Trump: US does not listen to other countries on immigration

President TrumpDonald John TrumpREAD: Transcript of James Comey's interview with House Republicans Klobuchar on 2020: ‘I do think you want voices from the Midwest’ Israel boycott fight roils Democrats in year-end spending debate MORE bucked foreign criticism of his immigration policy on Friday, saying the U.S. does not listen to other countries on the subject.

"We don’t listen to other countries telling us how we should be running our immigration," the president said during a rally in Pensacola, Fla.

The president went on to tout border security under his administration.

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"We want the strongest borders you've ever seen. We're gonna have such borders. We'll have borders on top of borders," he said to applause.

"One by one we are finding the illegal alien drug dealers, the gang members, the thieves, the criminals and the killers preying on our children, preying on everybody, and we are throwing them the hell out of our country or we are putting them in prison," he continued.

Trump went on to list a series of policy goals regarding immigration, including the House legislation named for Kate Steinle, who authorities said was killed in San Francisco in 2015 by an immigrant in the country illegally. He spoke for several minutes about what he called the injustice of the "not guilty" verdict of the man charged in her death.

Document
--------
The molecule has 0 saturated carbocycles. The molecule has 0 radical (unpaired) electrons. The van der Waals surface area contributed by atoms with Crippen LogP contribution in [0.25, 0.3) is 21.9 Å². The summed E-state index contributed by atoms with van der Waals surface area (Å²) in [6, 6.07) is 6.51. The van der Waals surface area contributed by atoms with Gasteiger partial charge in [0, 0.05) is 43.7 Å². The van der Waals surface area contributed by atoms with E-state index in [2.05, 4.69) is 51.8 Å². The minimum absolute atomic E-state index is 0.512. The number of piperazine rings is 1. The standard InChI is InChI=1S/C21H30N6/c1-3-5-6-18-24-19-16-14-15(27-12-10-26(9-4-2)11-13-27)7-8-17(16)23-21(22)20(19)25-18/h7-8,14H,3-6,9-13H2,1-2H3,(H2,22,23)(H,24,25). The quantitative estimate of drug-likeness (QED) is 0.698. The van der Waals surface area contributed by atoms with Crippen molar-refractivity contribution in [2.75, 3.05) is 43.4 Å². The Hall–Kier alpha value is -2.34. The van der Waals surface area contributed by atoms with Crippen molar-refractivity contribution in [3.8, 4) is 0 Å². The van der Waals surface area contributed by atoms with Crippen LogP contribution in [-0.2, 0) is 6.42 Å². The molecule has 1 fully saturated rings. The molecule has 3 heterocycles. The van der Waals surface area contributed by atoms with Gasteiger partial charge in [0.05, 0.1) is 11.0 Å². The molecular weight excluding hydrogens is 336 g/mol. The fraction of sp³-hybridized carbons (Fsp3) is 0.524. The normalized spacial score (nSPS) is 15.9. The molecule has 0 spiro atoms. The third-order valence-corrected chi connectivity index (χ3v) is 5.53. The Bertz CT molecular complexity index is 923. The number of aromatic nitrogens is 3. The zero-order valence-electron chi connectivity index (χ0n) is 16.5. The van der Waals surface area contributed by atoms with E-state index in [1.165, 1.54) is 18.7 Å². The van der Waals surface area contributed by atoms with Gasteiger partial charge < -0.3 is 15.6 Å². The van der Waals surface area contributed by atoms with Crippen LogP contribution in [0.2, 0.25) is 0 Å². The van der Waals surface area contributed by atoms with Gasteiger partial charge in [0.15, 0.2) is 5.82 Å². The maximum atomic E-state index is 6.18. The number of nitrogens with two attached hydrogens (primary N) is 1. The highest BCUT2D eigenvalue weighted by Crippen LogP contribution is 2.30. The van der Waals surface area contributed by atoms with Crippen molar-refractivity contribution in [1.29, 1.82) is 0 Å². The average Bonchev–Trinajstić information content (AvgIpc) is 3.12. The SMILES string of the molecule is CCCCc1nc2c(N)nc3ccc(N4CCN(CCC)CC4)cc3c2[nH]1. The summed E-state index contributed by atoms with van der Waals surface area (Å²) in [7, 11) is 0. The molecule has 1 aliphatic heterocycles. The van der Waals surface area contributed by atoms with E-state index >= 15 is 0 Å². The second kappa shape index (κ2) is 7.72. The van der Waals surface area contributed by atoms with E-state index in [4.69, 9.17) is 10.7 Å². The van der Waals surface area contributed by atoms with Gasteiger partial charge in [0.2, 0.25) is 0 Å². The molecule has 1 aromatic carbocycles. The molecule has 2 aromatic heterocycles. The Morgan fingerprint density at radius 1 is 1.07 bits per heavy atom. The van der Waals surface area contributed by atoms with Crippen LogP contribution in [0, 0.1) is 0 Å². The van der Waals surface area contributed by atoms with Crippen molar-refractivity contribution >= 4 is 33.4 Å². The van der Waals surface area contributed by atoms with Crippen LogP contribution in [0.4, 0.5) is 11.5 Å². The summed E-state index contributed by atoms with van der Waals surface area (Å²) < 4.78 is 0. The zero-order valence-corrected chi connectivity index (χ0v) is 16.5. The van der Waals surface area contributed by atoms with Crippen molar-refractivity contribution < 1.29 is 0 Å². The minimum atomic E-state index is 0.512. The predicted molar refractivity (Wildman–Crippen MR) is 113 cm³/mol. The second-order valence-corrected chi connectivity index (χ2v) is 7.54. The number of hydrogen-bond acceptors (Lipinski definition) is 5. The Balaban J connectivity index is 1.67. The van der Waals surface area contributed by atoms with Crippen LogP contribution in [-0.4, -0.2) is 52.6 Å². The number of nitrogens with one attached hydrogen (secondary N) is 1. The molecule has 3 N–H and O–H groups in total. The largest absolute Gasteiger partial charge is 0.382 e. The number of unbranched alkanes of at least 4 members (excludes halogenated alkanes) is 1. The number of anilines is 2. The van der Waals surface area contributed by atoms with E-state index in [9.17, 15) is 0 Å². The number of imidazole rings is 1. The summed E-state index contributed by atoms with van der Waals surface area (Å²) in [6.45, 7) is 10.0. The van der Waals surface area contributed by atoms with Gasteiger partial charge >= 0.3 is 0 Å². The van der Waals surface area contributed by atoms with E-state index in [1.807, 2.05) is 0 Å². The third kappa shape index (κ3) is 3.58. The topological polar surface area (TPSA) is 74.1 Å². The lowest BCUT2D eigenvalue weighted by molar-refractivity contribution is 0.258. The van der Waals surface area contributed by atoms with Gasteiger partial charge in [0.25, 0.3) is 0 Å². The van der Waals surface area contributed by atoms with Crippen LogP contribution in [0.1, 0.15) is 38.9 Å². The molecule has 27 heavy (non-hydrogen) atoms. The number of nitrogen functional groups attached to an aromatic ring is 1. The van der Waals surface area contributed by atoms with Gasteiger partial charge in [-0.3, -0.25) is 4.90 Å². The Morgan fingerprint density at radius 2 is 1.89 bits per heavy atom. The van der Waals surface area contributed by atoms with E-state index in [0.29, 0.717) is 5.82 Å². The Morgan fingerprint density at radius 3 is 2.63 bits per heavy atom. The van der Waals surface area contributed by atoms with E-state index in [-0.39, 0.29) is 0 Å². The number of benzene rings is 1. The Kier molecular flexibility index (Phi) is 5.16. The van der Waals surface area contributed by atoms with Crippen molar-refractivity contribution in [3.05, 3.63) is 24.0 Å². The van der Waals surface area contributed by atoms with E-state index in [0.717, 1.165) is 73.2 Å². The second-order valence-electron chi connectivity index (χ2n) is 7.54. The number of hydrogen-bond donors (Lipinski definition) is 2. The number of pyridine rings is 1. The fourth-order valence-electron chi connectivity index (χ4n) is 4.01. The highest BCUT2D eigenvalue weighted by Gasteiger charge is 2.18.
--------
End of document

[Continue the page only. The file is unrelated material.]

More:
"It's time for Congress to adopt a pro-American immigration agenda. Every member of Congress should be asked where they stand on these issues. Blocking funds to sanctuary cities. I don't want to give sanctuary cities money. Passing Kate's law to put repeat offenders behind bars for a long period of time," the president said.

"Increasing the number of [Immigration and Customs Enforcement] officers, who are fantastic, and border patrol officers so we can dismantle vile criminal gangs like, as I said, MS-13, animals," he continued.

"Ensuring that new immigrants to our country are financially self-sufficient and will not be on welfare the day they come in. And as I said, ending chain migration. We want a system that is merit-based. They come in on merit. They don't come in a lottery system," he said. 

Building a wall along the U.S.-Mexico border proved to be one of Trump's cornerstone campaign promises, and has galvanized his supporters.

Critics have accused the administration's immigration policy of being isolationist and anti-immigration.

Updated at 9:11 p.m.